Edible oils producers may require more forex to maintain current production levels and meet demand after prices of the key raw material, crude cooking oil, shot up more than 100 percent on the global market.
The sharp increase in prices on the global market explains the astronomical increase in the prices of cooking oil on the domestic market for much of the year, industry players said.
The situation is likely to result in a supply deficit if producers do not receive increased allocations on the formal market.
Resorting to getting forex at higher rates on open market could further push the final price of the product, a basic commodity for every household, to the consumer.
Zimbabwe faces acute shortage of soya beans and recently criminalised its side marketing by farmers and middlemen.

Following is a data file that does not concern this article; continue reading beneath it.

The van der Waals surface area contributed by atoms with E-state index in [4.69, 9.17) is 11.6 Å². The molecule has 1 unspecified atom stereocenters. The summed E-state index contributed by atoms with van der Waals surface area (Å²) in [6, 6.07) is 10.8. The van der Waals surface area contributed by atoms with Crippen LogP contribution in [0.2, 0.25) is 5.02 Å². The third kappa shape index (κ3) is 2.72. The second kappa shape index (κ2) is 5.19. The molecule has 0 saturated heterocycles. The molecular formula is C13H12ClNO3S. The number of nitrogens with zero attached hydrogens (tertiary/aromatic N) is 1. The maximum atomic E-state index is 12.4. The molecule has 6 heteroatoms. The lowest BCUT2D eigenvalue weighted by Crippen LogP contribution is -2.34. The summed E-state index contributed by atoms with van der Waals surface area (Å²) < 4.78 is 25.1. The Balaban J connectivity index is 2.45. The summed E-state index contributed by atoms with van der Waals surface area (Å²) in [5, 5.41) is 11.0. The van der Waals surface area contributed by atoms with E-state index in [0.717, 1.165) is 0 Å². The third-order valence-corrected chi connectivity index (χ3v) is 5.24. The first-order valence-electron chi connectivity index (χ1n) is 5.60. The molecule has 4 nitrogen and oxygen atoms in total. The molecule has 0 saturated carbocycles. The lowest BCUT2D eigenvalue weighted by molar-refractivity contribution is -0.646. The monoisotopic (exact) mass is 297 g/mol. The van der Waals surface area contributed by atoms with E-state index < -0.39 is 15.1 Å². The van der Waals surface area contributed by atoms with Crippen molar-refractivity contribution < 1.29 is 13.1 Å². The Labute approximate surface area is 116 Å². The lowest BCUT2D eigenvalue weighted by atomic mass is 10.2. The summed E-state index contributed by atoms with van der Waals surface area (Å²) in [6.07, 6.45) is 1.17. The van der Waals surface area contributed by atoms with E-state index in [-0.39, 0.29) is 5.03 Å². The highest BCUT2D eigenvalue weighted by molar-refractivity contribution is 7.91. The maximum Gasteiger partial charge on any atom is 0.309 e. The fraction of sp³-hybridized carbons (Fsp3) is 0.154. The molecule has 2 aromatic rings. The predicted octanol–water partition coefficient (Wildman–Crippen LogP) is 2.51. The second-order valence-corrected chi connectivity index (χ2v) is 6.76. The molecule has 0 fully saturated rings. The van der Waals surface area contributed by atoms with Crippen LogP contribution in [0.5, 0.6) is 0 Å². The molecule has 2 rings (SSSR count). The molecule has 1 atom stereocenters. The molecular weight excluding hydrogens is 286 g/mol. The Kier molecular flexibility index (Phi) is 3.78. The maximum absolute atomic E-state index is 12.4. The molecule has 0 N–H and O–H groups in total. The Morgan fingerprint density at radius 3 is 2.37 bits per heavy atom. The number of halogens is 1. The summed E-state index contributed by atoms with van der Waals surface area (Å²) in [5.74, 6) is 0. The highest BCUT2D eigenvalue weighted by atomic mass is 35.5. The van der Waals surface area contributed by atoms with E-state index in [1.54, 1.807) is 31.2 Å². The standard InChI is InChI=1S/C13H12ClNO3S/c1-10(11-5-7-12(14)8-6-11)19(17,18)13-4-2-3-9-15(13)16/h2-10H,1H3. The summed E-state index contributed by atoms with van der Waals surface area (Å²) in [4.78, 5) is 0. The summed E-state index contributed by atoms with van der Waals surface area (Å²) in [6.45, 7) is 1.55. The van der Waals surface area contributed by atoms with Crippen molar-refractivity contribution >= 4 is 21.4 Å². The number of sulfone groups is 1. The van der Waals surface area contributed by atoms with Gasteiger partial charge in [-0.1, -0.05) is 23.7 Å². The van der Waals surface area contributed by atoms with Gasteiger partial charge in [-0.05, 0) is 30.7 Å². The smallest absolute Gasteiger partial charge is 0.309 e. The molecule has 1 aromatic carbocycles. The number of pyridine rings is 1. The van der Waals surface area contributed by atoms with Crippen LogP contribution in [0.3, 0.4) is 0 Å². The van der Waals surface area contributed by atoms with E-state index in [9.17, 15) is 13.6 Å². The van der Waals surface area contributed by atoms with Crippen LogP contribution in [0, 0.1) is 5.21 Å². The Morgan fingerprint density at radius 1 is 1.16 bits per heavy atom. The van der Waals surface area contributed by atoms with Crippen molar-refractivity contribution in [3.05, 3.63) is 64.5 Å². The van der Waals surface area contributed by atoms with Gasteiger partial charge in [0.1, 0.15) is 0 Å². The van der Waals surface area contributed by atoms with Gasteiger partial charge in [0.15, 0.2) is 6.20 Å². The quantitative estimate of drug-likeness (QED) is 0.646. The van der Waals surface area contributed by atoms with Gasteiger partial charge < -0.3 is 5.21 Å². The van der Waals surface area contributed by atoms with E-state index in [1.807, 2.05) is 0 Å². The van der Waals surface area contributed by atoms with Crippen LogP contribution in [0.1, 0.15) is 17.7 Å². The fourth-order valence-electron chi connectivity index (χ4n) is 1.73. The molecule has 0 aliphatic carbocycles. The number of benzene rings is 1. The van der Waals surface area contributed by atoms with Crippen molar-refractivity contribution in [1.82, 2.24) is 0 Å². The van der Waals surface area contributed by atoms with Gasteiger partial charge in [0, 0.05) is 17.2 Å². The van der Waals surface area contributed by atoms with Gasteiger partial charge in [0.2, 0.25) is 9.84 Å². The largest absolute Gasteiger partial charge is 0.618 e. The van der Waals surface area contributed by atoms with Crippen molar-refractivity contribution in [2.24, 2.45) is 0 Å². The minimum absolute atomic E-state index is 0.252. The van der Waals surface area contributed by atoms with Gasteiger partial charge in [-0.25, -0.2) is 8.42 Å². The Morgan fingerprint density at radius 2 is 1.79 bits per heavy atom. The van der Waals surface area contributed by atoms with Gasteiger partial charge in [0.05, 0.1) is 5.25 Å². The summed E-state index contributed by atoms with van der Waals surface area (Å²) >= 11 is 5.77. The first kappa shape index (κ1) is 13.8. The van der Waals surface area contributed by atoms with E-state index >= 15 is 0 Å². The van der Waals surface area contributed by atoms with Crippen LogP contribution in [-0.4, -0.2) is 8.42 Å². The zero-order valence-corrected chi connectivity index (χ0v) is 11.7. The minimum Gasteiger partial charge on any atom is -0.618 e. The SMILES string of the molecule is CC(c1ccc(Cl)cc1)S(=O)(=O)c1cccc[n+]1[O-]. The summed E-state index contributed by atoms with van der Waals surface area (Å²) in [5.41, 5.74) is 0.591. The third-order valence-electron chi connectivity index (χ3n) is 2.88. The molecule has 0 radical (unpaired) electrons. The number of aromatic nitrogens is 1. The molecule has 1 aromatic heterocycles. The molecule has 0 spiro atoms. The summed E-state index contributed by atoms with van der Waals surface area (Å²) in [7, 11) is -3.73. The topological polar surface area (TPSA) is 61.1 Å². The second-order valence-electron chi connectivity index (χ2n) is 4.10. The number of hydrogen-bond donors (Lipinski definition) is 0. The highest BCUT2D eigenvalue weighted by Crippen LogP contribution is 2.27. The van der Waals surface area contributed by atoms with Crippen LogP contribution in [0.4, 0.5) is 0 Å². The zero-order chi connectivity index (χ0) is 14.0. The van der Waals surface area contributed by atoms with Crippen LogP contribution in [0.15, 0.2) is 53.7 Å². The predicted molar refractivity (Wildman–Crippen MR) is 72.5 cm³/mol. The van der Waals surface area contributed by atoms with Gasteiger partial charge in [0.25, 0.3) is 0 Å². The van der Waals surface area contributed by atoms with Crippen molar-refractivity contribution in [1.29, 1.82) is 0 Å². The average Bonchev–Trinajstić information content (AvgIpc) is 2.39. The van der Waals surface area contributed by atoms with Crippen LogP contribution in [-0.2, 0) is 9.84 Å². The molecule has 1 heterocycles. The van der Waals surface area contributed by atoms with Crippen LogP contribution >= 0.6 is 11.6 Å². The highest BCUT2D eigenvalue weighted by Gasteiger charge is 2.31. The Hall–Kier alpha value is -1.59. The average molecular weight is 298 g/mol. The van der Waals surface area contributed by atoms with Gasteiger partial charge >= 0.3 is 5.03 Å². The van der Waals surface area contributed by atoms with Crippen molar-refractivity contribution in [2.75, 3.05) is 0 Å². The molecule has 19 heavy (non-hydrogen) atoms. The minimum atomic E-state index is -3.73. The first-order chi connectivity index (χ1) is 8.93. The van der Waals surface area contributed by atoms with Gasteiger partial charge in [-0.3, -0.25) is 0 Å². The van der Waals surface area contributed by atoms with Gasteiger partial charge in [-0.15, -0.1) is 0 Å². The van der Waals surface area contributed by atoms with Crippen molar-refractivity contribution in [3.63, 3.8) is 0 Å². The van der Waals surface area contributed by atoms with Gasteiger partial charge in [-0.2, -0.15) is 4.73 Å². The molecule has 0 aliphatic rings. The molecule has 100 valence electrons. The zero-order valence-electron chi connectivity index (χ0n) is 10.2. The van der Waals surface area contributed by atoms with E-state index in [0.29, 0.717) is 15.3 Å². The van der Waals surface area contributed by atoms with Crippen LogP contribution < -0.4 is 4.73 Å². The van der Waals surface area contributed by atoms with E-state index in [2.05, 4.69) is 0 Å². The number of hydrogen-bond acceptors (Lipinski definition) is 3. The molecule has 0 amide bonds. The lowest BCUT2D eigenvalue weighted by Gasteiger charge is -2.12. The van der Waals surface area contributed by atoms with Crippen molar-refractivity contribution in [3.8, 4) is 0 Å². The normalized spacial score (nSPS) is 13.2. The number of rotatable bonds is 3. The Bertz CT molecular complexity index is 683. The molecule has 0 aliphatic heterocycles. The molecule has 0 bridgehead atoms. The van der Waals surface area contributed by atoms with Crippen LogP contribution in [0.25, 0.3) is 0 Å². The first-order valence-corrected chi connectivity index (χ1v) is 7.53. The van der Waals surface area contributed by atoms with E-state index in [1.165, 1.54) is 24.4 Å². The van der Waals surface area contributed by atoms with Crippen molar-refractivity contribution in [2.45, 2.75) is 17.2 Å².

As a controlled commodity, soya beans can now only be sold to the Grain Marketing Board or a licensed contractor.
Such is the gravity of the situation that soya beans exports from Zimbabwe have also been banned. Offenders of the new trade regulations face a fine three times the value side marketed and possible jail term of up to two years if they are convicted.
Under the new laws farmers should not store or transport above 100 kilogrammes without permission from the GMB.
The fact that Zimbabwe produced only 51 000 metric tonnes over the last five years against demand of 241 000 tonnes, illustrates the magnitude of the current deficit of the crop.